It may not be long now ere you hear that the Entwives have at long last been found. If you are a member of the Tolkien Society Facebook group then you may already know to what I refer. A quora user named Pip Willis published a partial image of a map he says his father drew and shared with J.R.R. Tolkien in 1971. Willis says that Tolkien wrote on the map, “Here may be Entwives”, which you can see in the picture he shared. And now the debates will begin. Is the map authentic? Is the writing Tolkien’s? Does it mean anything significant? (more…)
One hundred years ago Edith Tolkien sang and danced for her husband in a “hemlock glade” at or near Roos in East Yorkshire. Unfortunately, unless some more information becomes available we cannot be sure of the precise date, but examination of the flora Tolkien mentions suggests a date in May or very early June 1917. Tolkien refers to the understory in the glade as ‘hemlock’, but it is much more likely that the plant he was referring to is commonly known as Cow Parsley. You may read more about the various members of the umbellifer family and their flowering times here.
Once all the reporting is done, there are always the finishing touches to put in – pictures, checking that there is no descriptions left merely as “description” (the default used in the macro I use), and not least writing up these opening comments, usually complaining about my lack of time ….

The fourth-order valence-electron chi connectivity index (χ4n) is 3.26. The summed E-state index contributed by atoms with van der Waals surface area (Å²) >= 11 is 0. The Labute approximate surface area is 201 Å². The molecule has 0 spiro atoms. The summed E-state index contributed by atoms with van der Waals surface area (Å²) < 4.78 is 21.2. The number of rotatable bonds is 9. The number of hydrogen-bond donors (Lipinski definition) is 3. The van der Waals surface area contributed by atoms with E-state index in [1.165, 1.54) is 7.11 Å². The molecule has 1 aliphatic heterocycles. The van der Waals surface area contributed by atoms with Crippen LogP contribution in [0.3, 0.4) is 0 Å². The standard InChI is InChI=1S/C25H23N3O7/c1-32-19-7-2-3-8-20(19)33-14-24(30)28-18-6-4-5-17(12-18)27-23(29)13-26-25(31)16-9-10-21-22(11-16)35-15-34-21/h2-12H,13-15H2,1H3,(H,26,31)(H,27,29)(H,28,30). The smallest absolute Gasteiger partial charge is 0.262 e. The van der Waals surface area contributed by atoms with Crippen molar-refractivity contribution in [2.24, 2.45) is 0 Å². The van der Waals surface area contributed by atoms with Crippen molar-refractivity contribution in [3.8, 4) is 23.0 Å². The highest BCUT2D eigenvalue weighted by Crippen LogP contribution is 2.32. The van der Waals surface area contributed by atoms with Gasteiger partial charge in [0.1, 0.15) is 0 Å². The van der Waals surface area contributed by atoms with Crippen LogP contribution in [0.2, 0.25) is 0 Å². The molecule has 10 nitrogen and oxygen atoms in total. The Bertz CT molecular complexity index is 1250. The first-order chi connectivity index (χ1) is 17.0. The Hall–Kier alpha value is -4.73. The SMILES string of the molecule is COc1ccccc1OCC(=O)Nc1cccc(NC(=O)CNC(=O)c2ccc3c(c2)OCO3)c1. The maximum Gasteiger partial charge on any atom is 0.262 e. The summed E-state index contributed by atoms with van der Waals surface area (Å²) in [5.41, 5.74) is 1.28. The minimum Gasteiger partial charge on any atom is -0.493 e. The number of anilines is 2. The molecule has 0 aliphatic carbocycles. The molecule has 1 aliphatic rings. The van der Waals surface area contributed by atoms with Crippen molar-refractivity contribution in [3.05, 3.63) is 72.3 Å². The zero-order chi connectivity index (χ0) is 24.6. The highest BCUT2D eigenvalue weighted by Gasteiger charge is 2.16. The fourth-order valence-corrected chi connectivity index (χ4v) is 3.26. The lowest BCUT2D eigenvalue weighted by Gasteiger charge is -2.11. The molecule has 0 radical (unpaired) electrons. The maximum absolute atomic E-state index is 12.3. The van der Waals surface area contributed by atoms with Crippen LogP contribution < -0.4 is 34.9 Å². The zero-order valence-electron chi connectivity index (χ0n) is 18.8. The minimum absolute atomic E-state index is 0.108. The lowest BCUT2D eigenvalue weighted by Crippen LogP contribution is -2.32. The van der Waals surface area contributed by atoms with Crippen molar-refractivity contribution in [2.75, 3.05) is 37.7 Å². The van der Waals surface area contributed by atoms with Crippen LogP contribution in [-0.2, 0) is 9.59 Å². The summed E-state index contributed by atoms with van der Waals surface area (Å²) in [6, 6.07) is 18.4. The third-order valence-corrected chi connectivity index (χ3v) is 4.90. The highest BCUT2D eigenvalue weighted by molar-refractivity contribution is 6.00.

Given the delay of these transactions, it will be no surprise that I am keeping busy with other, non-Tolkienian, matters. The last month or so up to Easter was quite more than usually busy at work, and Easter felt deeply well-deserved 🙂 For that reason, I continue to cut down on my personal commentary, and largely just provide links to articles that I find interesting – or which have intrigued me with the promise of being interesting if I had the time to read them…
As an author, J.R.R. Tolkien remains one of the most popular writers in the world, with book sales in the 250-300 million range and earning a position where he is widely regarded as the father of modern fantasy. Those book sales have not only touched millions of people the world over – and led to the creation of this Society – but spawned two blockbuster film trilogies which caused Forbes to declare Tolkien as the third highest-earning “dead celebrity” behind Michael Jackson and Elvis Presley. (more…)